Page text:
Most of my stuff is two-dimensional so this was a nice, and somewhat challenging, departure.
-Leila Amiri

Bird Clan Mother
I'm known for my dolls, and have been making dolls for a long time, but having a standard manequin was a whole new thing for me. I spent a lot of hours just wrapping fabric. I really enjoyed the process. The stitches are a tribute to the Appalachian women quilters who came before me.
- Cher Shaffer

Satellite Gallery is located at 55 Broadway Street in downtown Asheville

The show will be up until July 25th.

Saturday, July 3, 2010

Paintings (and performance) by Kathryn Temple

Local oil painter, Kathryn Temple flexes her thespian muscles this month in the theatrical production of Ruth at NC Stage Company in downtown Asheville. Her performance deserves the highest accolades, and the play is captivating. Written by John Crutchfield, the play's artistry is what resonated with me most -- from it's minimal stage design and music, to it's original verse and choreography. You can read a more in-depth review of the play written by Allie Marshall for the Mountain Xpress here: http://www.mountainx.com/theatre/article/review_of_iruth_i_at_nc_stage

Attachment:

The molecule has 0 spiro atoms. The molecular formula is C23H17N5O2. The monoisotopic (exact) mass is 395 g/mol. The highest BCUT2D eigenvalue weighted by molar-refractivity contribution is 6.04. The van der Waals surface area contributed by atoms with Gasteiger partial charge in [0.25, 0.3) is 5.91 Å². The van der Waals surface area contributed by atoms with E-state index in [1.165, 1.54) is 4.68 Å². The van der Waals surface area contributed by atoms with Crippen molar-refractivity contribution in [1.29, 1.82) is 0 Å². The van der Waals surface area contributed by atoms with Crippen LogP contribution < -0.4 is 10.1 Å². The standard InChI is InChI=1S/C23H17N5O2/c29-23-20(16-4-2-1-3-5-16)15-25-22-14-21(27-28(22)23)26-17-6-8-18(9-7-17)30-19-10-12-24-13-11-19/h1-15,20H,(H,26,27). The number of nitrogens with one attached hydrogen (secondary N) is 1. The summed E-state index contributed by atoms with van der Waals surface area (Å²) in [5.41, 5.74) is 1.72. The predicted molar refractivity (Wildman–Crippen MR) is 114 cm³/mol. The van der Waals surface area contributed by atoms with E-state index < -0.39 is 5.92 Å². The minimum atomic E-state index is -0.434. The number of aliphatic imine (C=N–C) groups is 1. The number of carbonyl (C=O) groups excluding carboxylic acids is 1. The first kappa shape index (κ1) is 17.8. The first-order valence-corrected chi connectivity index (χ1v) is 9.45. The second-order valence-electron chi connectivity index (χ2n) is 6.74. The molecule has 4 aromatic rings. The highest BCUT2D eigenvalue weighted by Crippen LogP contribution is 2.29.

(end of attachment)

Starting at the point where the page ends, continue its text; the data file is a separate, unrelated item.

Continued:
I'm not here to talk about the play so much as to call attention to the paintings created by Temple that hang in the lobby of the theater. Using a classical realist approach, her work is contemplative with nuanced subject matter and a restrained color palette. White blank sheets of paper hang by wooden laundry clips and blow in the wind in two of the paintings. In another, Temple employs trompe l'oeil to convey letters on paper hanging by thread in a box. The letters spell out a palindrome: "forever of forever of forever of."
The exhibit is concise and powerful. Visit NC Stage Company this month to see Temple's paintings in person.

I recently had the opportunity to interview Temple for an article published in Verve Magazine.

See more of Temple's work at